Your question can also be viewed on a deeper level.How does the inner workings of the CPU work? The famous John von Neumann
in 1945 described the “von Neumann” model on which almost all computers have been based since then:
The most important aspect of this model is that both instructions and data can be found in the same memory.
Computer code (machine programs) consist of a series of machine commands (such as a recipe) in successive words of memory. The ‘Control Unit’ of the processor has an important register: the ‘Instruction Pointer’ also abbreviated as IP. At the beginning of running a program, the IP points to the memory address of the program’s first command. The ‘control unit’ gets the word from memory to which the IP points and “interprets” this word as a command – that is, the word is usually used in an action such as “load (hole) date from memory to the accumulator (LDA)” or “add date from memory Accumulator (ADD)” and a data address.The data address determines where the date for the action comes from.The actual execution of the command usually takes place in the ‘Arithmetic/Logic Unit’ between the accumulator and the contents of the addressed data store word. Normally, after executing the command, the content is incremented from the IP to the address of the next command in memory, which is then fetched to the ‘Control Unit’ as the next command. A special action is the Jump (JMP) command, whose address part is loaded into the IP as the next command. This will retrieve the next command from another part of the program. Other commands are conditional jumps, where the address of the next command depends on the contents of the accumulator (greatly simplified). A final type of command is the Input/Output commands. Here, the contents of the accumulator are usually sent to or from the outside world.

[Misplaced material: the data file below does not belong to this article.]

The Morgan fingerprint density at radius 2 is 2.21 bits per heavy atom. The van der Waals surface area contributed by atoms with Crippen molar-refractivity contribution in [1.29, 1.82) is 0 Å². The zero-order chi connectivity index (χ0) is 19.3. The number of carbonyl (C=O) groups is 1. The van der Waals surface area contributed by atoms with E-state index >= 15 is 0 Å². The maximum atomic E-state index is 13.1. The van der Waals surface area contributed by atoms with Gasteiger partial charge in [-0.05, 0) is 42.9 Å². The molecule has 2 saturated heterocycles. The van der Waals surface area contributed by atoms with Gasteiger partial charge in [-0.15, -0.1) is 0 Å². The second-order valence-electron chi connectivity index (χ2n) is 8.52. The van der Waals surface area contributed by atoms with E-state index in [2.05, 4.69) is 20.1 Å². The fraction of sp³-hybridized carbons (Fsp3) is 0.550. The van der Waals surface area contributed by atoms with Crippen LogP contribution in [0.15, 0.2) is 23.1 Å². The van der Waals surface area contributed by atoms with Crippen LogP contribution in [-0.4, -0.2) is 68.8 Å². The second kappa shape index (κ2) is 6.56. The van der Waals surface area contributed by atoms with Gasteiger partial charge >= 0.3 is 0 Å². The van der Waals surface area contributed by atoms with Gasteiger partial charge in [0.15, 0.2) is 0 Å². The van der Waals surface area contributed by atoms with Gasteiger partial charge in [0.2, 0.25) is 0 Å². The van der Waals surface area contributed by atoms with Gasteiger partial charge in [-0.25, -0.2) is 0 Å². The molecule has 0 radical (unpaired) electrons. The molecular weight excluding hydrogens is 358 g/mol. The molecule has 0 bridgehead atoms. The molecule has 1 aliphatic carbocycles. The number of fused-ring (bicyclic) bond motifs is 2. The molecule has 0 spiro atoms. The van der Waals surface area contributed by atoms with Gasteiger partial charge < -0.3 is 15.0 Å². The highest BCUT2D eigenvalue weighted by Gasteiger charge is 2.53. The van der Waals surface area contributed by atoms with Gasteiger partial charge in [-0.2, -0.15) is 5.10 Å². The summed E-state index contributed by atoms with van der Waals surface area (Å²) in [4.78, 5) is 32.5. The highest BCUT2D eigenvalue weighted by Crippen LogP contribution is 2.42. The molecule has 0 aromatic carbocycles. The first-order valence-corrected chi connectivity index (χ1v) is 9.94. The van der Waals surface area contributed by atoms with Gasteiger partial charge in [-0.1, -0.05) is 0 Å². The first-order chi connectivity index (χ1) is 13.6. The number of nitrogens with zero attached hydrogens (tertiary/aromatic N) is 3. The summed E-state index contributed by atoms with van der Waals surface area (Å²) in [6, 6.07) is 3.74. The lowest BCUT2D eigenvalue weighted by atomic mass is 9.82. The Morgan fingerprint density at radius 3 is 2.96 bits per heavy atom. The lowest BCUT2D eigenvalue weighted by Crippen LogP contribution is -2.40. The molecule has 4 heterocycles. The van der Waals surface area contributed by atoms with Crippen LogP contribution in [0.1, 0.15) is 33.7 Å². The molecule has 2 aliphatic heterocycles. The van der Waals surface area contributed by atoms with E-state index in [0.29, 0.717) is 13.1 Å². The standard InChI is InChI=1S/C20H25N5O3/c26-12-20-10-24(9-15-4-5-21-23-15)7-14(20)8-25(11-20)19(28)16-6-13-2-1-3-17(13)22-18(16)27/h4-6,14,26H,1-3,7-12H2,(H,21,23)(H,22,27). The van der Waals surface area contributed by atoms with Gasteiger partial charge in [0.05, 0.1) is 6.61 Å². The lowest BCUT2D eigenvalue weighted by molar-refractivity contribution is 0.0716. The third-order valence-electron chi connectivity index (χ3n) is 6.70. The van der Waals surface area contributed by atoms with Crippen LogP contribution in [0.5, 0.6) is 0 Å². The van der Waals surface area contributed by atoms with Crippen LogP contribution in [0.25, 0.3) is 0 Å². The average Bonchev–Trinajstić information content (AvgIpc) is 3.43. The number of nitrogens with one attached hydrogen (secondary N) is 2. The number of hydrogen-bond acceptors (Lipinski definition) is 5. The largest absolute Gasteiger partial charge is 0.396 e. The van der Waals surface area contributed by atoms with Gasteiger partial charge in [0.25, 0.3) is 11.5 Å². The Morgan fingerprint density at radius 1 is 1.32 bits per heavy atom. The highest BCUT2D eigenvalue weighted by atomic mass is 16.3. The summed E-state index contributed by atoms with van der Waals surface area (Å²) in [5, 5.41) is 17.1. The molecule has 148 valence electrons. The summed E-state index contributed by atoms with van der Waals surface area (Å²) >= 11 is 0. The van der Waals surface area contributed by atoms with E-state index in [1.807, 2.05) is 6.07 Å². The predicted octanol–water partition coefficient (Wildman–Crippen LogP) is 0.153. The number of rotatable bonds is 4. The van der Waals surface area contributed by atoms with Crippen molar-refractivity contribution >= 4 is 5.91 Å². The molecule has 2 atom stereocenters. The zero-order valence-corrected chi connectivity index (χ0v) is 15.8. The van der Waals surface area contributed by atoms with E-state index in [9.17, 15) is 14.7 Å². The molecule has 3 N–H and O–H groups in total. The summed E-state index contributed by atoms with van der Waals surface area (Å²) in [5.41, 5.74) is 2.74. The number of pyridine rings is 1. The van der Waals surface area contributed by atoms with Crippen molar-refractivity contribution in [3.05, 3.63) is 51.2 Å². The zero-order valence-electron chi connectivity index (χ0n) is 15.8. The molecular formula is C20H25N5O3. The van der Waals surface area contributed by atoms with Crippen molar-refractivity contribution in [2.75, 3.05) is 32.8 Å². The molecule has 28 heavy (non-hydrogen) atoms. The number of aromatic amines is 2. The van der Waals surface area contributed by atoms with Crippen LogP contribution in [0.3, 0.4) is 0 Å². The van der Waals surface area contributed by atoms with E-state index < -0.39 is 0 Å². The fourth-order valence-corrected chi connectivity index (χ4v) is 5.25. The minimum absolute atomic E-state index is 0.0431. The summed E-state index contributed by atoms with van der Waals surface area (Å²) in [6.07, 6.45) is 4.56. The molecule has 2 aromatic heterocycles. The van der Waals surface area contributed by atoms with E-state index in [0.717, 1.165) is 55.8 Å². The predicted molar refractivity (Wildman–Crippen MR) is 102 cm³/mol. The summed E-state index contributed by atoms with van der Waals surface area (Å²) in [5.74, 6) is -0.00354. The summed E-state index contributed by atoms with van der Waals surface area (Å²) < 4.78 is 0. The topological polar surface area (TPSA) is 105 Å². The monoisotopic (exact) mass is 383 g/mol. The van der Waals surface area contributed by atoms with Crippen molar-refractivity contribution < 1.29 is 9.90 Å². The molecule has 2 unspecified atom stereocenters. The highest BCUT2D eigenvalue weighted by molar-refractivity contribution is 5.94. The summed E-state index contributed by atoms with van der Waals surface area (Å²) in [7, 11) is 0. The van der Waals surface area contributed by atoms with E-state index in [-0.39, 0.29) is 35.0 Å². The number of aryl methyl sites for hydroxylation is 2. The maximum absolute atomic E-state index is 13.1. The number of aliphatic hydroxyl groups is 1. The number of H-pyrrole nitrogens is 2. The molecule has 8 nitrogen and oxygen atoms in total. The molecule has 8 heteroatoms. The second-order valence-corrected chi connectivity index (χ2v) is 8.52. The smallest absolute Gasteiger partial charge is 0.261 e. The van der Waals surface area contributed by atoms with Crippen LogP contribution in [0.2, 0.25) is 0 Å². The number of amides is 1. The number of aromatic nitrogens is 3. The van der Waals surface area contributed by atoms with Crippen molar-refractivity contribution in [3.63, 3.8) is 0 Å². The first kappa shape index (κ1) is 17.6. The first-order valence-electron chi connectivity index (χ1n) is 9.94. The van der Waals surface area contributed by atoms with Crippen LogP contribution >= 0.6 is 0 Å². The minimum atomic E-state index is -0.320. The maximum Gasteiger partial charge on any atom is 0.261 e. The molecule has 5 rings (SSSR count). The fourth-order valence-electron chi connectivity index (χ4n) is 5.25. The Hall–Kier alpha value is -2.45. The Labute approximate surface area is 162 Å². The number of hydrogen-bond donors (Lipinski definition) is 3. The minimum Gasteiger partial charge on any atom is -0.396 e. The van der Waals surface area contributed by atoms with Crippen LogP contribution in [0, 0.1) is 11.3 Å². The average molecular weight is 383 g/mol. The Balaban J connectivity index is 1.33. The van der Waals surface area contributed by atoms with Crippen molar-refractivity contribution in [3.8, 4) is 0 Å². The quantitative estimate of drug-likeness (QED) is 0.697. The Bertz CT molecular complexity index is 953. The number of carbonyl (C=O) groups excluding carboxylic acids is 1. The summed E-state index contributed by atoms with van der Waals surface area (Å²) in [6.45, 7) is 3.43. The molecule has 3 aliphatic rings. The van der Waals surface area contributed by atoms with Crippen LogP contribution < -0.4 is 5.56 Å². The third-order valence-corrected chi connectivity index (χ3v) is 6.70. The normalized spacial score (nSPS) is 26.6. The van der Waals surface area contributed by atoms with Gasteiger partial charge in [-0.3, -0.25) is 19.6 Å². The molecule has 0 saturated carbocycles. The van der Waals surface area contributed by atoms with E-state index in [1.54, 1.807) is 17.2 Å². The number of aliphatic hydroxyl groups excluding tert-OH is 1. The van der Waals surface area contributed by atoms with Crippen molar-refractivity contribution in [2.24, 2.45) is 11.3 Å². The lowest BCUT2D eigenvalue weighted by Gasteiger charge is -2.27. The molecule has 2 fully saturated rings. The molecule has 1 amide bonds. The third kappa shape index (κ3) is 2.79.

An important extension of the Neumann model is the interrupt system.When a critical input/output is finished and needs the CPU to continue, the running program is interrupted (interrupt). Before the next command is executed, the contents of the IP’s are stored and overwritten by the address of an “interrupt service program”. This is the next time the Interrupt Service program runs. As the last command of each interrupt service program, the stored address of the interrupted program is loaded into the IP, which is then executed as if nothing had been.
An important analogy is cooking.Cooking recipes have consecutive commands, conditional jumps that generate loops, input/output in the oven and interruptions when the phone or egg clock rings.
I hope this simple representation gives a sense of how computer code is executed as machine commands in the CPU.Computer code in higher programming languages is either translated by a ‘compiler’ into machine commands, which can then be executed as a program in memory, or they are interpreted directly by an ‘interpreter program’. An ‘intepreter’ is an emulation of a CPU whose commands are the words of the higher language, which are then executed (interpreted) in order or jumps, just as in the hardware CPU.